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4 Reasons Why We Are Probably Overestimating the Power of AI
The advancement of Artificial Intelligence has resulted in a mixture of hope, hype and fear. The fear is based on some pretty far-fetched assumptions, but interestingly, most of us actually believe these assumptions will come true in the near future. This is likely thanks to the media and some pessimist AI researchers who love to foresee a future where AI has gone out of control.
Interestingly, the hype about AI is not something new. AI research went through a golden age during 1956 – 1974, when government agencies like DARPA spent millions of dollars to fund AI-related research projects. But interest died down in the 70s mostly due to a lack of substantial success.
Interest in the subject would rise and fall multiple times throughout the 80s and 90s, where we did see some developments in theoretical aspects of AI and its application. But it wasn’t until the 2000s that things really got moving.
With the advancement of computing power and machine learning techniques combined with big data, AI hype is now at its peak and the expectations are climbing up every day.
But to the sceptics, it is more like deja vu.
Failed AI predictions from the past
When Arthur C. Clarke and Stanley Kubrick envisioned HAL 9000 in 1968, most AI researchers shared their belief that such an intelligent machine will exist by the year 2001. But obviously, AI development took a little longer than what many people expected.
During the first wave of AI hype in the 50s, Turing Award-winning scientists H. A. Simon and Allen Newell predicted that a digital computer would beat the world’s chess champion within a decade. IBM supercomputer Deep Blue did beat Kasparov, but this wasn’t until 1997, some 30 years after the prediction. Moreover, Deep Blue is definitely not what the pioneers of AI meant by an intelligent machine.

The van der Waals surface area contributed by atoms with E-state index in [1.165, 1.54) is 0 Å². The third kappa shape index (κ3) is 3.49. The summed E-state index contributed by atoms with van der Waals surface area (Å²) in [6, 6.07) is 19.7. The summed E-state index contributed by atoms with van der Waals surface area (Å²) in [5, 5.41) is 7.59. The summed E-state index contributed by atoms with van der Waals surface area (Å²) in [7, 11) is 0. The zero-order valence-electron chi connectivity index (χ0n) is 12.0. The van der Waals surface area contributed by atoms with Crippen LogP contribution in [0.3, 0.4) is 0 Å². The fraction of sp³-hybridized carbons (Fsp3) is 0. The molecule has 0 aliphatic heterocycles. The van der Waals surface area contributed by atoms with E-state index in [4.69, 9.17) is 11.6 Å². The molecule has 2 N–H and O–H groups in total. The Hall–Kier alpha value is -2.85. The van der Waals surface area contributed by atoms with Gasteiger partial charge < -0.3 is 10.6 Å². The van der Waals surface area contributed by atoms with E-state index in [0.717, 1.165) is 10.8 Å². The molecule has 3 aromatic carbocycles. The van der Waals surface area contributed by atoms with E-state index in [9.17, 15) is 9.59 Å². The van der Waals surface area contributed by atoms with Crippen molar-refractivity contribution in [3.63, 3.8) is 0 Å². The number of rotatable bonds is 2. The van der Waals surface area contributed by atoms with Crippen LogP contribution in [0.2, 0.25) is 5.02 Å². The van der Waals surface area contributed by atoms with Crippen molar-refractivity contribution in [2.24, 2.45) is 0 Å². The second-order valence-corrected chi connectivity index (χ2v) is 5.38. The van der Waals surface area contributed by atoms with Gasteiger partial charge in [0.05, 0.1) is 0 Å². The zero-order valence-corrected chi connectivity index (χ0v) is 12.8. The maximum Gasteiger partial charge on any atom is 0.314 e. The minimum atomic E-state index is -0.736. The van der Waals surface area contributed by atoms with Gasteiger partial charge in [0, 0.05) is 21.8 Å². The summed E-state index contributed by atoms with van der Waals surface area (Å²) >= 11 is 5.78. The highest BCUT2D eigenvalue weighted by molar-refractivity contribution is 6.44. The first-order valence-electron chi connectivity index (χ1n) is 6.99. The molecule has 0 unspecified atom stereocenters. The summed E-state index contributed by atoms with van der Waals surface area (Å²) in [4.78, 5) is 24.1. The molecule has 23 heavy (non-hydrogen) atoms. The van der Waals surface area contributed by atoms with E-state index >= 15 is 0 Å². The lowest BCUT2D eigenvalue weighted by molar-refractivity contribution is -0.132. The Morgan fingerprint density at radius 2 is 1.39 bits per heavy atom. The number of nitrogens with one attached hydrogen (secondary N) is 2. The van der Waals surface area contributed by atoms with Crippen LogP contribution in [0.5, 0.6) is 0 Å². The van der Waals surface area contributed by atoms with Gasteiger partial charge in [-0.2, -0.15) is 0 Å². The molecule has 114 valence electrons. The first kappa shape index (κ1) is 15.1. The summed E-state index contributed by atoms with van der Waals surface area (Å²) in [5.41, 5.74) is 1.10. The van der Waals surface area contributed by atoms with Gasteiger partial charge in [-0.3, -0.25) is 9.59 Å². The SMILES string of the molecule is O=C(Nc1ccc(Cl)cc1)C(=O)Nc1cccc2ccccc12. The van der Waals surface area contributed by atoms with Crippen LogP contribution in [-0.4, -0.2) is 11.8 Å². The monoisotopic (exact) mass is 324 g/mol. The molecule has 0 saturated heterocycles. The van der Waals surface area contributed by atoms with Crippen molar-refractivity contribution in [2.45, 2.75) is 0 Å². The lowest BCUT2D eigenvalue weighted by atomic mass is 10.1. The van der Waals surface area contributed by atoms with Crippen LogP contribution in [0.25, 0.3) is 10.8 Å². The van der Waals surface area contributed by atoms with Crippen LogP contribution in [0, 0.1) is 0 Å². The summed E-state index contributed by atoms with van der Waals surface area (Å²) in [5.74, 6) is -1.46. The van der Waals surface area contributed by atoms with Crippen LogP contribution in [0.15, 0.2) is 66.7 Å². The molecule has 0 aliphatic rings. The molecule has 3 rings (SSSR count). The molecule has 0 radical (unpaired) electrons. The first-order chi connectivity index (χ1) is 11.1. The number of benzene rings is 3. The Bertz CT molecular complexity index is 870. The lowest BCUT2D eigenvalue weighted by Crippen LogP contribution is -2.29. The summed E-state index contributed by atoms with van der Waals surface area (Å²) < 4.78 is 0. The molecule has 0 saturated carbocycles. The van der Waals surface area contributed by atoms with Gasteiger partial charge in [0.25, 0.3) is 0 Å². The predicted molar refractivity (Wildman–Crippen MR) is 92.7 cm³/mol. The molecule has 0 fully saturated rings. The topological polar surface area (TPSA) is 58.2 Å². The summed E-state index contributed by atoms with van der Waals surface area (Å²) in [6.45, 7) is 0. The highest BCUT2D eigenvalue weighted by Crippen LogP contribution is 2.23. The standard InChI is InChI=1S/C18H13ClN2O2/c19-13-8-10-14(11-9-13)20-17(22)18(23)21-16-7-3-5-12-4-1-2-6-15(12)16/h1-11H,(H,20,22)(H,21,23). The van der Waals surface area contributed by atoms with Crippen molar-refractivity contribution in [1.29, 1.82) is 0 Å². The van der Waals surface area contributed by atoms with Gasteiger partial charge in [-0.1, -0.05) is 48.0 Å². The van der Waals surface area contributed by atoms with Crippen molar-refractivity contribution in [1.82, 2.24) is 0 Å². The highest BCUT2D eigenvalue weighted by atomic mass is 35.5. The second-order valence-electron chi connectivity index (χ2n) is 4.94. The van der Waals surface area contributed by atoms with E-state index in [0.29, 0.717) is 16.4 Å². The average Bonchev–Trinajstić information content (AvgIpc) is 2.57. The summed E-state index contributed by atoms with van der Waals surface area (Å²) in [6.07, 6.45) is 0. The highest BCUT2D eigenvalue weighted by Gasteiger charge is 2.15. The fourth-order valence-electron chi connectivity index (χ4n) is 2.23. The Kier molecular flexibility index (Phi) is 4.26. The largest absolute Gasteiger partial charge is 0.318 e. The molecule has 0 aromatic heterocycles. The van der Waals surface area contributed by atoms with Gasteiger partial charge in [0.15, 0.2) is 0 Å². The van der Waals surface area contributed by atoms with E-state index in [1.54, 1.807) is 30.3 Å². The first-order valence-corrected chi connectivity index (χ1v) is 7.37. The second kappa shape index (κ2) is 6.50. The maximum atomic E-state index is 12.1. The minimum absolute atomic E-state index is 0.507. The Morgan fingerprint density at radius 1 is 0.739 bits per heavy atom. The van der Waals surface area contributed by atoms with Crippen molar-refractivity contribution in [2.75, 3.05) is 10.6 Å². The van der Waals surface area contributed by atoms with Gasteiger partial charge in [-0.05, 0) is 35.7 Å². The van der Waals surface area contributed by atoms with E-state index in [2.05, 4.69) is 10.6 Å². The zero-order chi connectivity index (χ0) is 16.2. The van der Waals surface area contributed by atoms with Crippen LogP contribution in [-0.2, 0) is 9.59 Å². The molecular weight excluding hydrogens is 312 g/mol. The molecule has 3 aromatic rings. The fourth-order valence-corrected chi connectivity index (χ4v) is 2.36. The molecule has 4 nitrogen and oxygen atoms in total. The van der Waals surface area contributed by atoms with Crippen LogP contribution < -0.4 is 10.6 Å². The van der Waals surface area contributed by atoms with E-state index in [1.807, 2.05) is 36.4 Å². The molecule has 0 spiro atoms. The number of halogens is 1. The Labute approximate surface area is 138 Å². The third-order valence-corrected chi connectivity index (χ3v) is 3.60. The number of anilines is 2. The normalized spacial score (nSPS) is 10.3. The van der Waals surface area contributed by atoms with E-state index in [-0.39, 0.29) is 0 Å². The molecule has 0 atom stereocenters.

In 1970, Marvin Minsky, the founder of MIT’s AI lab, said that we would have machines with the intelligence level of an average human being within 8 years. But even today, with all the computing power and advancements in deep learning, Artificial General Intelligence (AGI) is far out of our reach.
Mistaken predictions have always been very common in the AI research community. This has given led to misinformed perspectives, which, unfortunately, are also shared by some experts in this field. As a result, people often tend to misunderstand (and mostly overestimate) the power of AI and its potential applications.
Media also plays a key role in this. Attractive headlines and sci-fi movies promote an exaggerated view regarding the advancement of AI, which is more often than not, far from reality.
But why do we tend to overestimate the power of AI even though we have scientific data regarding what it can actually do? Let’s explore a few possible explanations.
Reasons why our AI predictions go wrong
1. Misjudging the performance of Narrow AI
Playing chess is an intellectual activity for us. We tend to associate an intelligent mind with a good chess player. But that is not true for an AI. Modern chess engines can easily beat the best human chess players. This often gives people a false idea that the engine is actually intelligent. It is not, in the true sense of the word. A chess engine does not have a mind.